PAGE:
Before he could get out, though, Weisberg-Roberts accepted a high-profile Hollywood gig: remixing tracks for the college campus favorite 'Donnie Darko'. Newmarket Films felt his song treatments were too fringe and loopy, to say the least.
"They wanted edgy stuff, but when they got it, they thought it was too edgy," he says. "What they really wanted was middle-of-the-road easy listening."
By this time, Weisberg-Roberts had nearly 8,000 records in his collection, everything from ancient 78s to prime dib plates. So he decided to remove his cog from the Hollywood machine for the comfy confines of his bedroom studio. Citing his childhood fascination with inventions, he started producing tracks under the pseudonym Daedelus (a variation of Daedalus, the mythic character who is considered the ancestor of all Greek artists). In 2001, Phthalo released his first LP, 'Her's is >, a jungle-by-way-of-John-Cage experiment.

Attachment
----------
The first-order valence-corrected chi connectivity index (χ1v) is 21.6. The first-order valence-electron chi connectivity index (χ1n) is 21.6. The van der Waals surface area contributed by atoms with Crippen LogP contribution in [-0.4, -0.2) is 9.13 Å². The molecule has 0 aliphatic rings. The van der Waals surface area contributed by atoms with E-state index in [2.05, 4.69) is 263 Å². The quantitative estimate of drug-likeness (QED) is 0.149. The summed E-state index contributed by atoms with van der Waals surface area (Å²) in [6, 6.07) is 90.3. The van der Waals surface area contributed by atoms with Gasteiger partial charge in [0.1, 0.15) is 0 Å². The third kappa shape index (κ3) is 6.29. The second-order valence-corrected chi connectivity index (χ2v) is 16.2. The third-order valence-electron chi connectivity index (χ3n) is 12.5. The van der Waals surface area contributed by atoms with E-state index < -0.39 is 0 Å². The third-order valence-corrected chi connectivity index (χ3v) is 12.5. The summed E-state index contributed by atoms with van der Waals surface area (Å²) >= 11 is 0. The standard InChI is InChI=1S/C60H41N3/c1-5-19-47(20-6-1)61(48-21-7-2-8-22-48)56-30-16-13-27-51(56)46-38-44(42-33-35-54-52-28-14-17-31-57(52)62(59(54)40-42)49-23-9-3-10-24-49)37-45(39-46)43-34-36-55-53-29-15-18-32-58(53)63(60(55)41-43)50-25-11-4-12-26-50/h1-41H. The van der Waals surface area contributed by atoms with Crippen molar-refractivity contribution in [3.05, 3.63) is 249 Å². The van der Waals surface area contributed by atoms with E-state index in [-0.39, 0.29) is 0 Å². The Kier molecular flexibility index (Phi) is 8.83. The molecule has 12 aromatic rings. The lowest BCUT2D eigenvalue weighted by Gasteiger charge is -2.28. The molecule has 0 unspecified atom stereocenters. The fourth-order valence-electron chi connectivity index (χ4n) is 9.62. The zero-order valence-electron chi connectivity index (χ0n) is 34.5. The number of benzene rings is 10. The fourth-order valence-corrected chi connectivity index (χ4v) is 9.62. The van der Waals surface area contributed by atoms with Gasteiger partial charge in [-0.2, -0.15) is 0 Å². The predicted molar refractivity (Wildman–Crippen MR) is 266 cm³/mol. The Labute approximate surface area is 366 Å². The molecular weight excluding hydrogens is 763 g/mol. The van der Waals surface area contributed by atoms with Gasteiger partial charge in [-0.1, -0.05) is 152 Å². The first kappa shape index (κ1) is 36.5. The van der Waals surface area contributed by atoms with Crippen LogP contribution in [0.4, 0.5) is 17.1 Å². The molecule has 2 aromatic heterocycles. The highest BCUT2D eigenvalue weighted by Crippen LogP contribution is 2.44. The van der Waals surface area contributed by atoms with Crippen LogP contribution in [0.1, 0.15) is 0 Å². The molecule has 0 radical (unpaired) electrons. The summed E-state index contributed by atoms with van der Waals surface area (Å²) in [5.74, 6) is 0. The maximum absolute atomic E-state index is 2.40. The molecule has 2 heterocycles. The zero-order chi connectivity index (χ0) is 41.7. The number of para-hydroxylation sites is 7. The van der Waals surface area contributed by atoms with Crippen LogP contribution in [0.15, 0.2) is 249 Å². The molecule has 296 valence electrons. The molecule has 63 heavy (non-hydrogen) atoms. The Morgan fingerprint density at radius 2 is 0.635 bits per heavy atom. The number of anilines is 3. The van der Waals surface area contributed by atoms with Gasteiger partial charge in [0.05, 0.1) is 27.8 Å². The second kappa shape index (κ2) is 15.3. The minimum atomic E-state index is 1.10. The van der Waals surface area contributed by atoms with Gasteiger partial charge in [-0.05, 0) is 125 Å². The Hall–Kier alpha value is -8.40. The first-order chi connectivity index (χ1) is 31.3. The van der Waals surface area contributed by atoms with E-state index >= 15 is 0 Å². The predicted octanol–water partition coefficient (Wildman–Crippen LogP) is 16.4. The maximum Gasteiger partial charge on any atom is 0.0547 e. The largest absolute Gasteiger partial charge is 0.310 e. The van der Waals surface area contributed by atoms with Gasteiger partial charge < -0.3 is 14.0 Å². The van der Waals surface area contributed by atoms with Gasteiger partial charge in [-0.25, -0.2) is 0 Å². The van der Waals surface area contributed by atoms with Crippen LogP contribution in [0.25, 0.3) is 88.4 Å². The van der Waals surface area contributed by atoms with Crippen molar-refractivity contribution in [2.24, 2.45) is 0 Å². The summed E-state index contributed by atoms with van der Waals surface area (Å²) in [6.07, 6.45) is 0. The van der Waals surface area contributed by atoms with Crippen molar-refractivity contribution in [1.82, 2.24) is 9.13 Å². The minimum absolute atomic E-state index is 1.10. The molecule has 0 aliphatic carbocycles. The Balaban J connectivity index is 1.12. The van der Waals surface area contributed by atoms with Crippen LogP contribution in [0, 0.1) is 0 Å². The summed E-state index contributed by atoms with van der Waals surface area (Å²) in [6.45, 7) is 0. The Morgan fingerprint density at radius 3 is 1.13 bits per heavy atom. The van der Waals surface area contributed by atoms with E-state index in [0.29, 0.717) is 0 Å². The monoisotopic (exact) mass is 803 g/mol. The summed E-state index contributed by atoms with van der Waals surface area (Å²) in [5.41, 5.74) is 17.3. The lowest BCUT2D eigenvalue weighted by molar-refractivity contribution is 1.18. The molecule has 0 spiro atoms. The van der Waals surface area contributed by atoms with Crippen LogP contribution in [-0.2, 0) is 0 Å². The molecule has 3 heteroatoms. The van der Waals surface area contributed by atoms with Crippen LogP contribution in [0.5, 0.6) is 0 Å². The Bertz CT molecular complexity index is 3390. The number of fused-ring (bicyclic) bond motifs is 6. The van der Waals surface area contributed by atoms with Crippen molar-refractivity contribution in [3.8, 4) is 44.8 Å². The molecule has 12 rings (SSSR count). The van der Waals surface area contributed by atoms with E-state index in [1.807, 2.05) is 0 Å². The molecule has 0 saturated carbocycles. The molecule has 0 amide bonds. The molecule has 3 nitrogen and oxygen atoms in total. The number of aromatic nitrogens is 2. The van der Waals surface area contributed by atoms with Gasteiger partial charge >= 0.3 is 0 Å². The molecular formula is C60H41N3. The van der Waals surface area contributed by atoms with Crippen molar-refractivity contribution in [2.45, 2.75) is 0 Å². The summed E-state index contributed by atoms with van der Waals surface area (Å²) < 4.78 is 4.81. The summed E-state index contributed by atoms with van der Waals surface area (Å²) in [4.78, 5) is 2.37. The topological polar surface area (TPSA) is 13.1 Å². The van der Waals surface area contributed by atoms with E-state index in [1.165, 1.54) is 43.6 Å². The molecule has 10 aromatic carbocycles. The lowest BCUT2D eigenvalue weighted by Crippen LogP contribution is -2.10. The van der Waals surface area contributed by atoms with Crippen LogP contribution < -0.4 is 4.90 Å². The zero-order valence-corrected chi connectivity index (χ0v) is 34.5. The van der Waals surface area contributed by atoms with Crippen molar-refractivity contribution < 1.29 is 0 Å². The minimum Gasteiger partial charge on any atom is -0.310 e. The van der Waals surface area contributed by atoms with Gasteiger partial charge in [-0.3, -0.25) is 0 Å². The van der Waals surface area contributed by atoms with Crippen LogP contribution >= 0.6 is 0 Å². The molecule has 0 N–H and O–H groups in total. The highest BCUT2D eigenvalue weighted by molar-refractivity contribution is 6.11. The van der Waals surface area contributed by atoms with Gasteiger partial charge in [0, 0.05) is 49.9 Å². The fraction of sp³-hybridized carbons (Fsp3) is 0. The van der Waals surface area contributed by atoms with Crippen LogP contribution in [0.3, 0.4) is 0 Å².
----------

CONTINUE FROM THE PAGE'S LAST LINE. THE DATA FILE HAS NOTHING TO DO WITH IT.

The debut hinted at his brash compositional skills, but Weisberg-Roberts' aesthetic (not having one) and image (mutton-chops and Victorian-era cover art) didn't truly come to fruition until his Plug Research debut, 'Invention'. It was informed by the big-band and epic soundtrack music of the '30s and '40s, as well as the pre-fusion jazz of the '70s and severed electronics of modern-day IDM. Using such everyday sounds and instruments as a toy piano and computer printer didn't hurt its fresh factor, either.